Charlie Rose's Co-Anchors 'Reeling' Over Harassment Allegations as Newsman Is Fired From CBS, PBS

Gayle King and Norah O'Donnell spoke out against Rose as his chair was left empty at the "CBS This Morning" desk.

The two anchorwomen who work side-by-side with Charlie Rose every day expressed their anger and grief as they appeared without him on the CBS This Morning desk on Tuesday.

“What do you say when someone that you deeply care about has done something that is so horrible?” co-host Gayle King said. 

“This has to end!" a passionate Norah O’Donnell added. "This behavior is wrong, period!”

Rose was officially fired by CBS after a Washington Post expose quoting 8 women accusing him of sexual misconduct. 

There was an empty space at the CBS This Morning anchor desk where he usually sits. 

Gayle King said she had a sleepless night after the allegations were published in The Washington Post.

“I really am still reeling. I got an hour and 42 minutes sleep last night. Both my son and my daughter called me. Oprah called me and said, ‘are you ok?’ I am not ok,” King added. 

Norah O’Donnell expressed outrage. 

“Let me be very clear. There is no excuse for this alleged behavior!” she said. 

A freelance photographer found the 75-year-old TV icon entering a swank New York hotel, where he was asked, "Do you have anything to say to those accusers, accusing you of wrongdoings?”

“It's not wrongdoings,” Rose replied. 

Kyle Godfrey Ryan was 21 years old when she started working as an intern at Rose's production company.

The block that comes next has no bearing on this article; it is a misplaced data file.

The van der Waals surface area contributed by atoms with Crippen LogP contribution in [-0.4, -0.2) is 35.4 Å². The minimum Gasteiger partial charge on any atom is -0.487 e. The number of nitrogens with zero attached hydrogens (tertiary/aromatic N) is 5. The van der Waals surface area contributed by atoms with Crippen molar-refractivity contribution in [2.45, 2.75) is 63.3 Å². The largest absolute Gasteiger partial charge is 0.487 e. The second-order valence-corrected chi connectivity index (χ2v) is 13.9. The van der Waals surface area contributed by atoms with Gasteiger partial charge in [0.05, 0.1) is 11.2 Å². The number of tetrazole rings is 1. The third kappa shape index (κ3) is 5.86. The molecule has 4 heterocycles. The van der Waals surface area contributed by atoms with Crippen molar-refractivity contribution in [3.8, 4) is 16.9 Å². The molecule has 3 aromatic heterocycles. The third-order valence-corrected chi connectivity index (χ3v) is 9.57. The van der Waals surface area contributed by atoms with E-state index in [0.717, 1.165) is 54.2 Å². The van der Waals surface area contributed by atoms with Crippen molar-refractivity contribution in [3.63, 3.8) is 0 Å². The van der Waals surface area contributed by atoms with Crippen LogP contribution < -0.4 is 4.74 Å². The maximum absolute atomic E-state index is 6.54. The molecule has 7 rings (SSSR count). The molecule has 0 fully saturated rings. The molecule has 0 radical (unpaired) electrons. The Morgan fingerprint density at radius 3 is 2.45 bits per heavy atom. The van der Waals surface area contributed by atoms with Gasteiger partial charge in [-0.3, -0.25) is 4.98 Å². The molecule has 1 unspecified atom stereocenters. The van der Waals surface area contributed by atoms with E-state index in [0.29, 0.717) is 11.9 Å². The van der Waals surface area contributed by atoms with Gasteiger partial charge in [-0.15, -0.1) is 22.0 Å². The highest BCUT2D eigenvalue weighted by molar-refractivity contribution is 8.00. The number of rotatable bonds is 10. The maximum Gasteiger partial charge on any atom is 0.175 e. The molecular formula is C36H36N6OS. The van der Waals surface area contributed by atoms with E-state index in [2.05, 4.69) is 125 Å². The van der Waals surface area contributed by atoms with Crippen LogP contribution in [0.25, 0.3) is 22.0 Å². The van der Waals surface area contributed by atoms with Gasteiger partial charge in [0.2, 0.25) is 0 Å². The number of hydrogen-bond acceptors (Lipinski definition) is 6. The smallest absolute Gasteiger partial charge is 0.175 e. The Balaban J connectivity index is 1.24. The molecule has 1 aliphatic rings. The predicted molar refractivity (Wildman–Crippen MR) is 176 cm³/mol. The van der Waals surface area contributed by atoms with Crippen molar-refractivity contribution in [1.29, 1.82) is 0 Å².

She told The Washington Post she was working at his house on Long Island when to her shock he emerged from the shower and walked aroun naked in front of her.
She says Rose also called her on the phone, “describing sex fantasies.” 

The report also included claims of groping and other unwanted sexual come-ons.

A former Rose assistant, Megan Creydt, says she was in a car with him when "he put his hand on my mid-thigh." 

After that, she said, "I tried not to get in a car with him ever again." 

None of Rose's accusers worked at CBS or PBS. And while CBS claims it has received no records of women complaining about Rose's actions, "our credibility in... reporting requires credibility managing basic standards of behavior."

Rose has also issued an apology to the women

"I deeply apologize for my inappropriate behavior," he said in a statement. "I am greatly embarrassed. I have behaved insensitively at times and I accept responsibility for that, though I do not believe that all of these allegations are accurate. I always felt that I was pursuing shared feelings, even though I now realize I was mistaken.

“I have learned a great deal as a result of these events, and I hope others will too. All of us, including me, are coming to a newer and deeper recognition of the pain caused by conduct in the past, and have come to a profound new respect for women and their lives.”